AeroVironment, Inc. recently delivered its AV-800 — a first-of-its-kind electric vehicle (EV) test system — to the U.S. Army Tank Automotive Research, Development and Engineering Center (TARDEC) in Warren, MI for advanced vehicle testing. The high-power, heavy-duty, near-megawatt-scale equipment will be part of the new TARDEC Ground System Power and Energy Laboratory (GSPEL), where it will be used to conduct critical testing needed for the advancement of ground-system electric transportation technologies that support and protect today's war fighter.
The 800-kW single- and dual-channel power processor is the latest and highest-power system in the company's line of EV test systems. It is a bidirectional unit that returns energy back to the grid at more than 90% efficiency, and a key component of the GSPEL as TARDEC seeks to attain Leadership in Energy and Environmental Design (LEED) certification.
“As America's laboratory for advanced military automotive technology, TARDEC is at the forefront of developing tomorrow's automotive solutions,” said Michael Bissonette, senior vice president and general manager, AV Efficient Energy Systems. “AeroVironment is pleased to continue our long-standing relationship with TARDEC with the delivery of our first near-megawatt-scale power processor, the AV-800. This new system will enable the development of high-powered electric automotive solutions, representing a significant new capability for TARDEC and for the electric transportation industry.”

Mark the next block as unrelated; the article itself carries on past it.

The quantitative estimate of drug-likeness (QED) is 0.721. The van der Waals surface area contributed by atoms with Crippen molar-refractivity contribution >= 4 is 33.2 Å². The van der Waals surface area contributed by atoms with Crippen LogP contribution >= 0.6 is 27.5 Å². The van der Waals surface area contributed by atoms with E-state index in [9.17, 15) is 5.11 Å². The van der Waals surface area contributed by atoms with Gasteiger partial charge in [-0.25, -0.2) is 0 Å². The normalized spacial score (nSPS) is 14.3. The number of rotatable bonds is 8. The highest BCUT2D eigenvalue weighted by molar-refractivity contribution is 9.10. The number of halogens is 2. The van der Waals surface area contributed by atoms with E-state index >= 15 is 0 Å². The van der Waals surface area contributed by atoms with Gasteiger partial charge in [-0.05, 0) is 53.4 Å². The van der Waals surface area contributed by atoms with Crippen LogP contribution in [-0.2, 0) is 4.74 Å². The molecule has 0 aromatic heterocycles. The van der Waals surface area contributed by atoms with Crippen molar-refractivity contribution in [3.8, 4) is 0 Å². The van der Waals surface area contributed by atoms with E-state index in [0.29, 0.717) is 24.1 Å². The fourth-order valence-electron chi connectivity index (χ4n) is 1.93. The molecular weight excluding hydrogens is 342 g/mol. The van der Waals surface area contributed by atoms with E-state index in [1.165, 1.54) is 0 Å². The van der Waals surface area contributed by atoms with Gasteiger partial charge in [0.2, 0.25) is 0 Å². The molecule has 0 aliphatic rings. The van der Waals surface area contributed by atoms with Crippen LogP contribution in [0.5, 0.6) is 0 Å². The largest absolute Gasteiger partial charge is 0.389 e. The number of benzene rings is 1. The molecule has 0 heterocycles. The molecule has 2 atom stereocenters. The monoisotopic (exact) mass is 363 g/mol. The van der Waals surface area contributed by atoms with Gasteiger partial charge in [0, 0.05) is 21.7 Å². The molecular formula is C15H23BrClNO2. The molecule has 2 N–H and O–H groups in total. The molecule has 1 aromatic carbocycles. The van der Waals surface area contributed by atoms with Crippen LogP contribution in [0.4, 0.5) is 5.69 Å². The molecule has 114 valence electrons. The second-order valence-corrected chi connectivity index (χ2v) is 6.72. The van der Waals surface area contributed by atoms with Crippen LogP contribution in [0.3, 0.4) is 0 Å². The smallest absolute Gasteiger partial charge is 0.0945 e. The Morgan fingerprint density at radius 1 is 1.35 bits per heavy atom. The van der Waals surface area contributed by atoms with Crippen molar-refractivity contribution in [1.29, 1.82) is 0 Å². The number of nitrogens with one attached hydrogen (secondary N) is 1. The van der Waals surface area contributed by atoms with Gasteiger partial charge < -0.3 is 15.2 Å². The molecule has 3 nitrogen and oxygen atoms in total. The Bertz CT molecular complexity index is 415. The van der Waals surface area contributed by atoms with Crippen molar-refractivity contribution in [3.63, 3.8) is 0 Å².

The AV-800 supports the development of systems such as large hybrid electric vehicles, high-power energy-storage systems, power-generation equipment, drivetrains, and electrical components. It can also perform hardware-in-the-loop testing, and parallel component and system development.
The AV-800 is designed for testing large hybrid vehicles, such as buses, trucks, military vehicles, construction equipment, airport ground-support equipment, and locomotives. The AV-800 can perform a variety of rigorous testing and simulation functions critical to moving newer technology toward reality, including charge and discharge cycling as well as performance simulation for battery cells, battery packs, fuel cells, and ultracapacitors.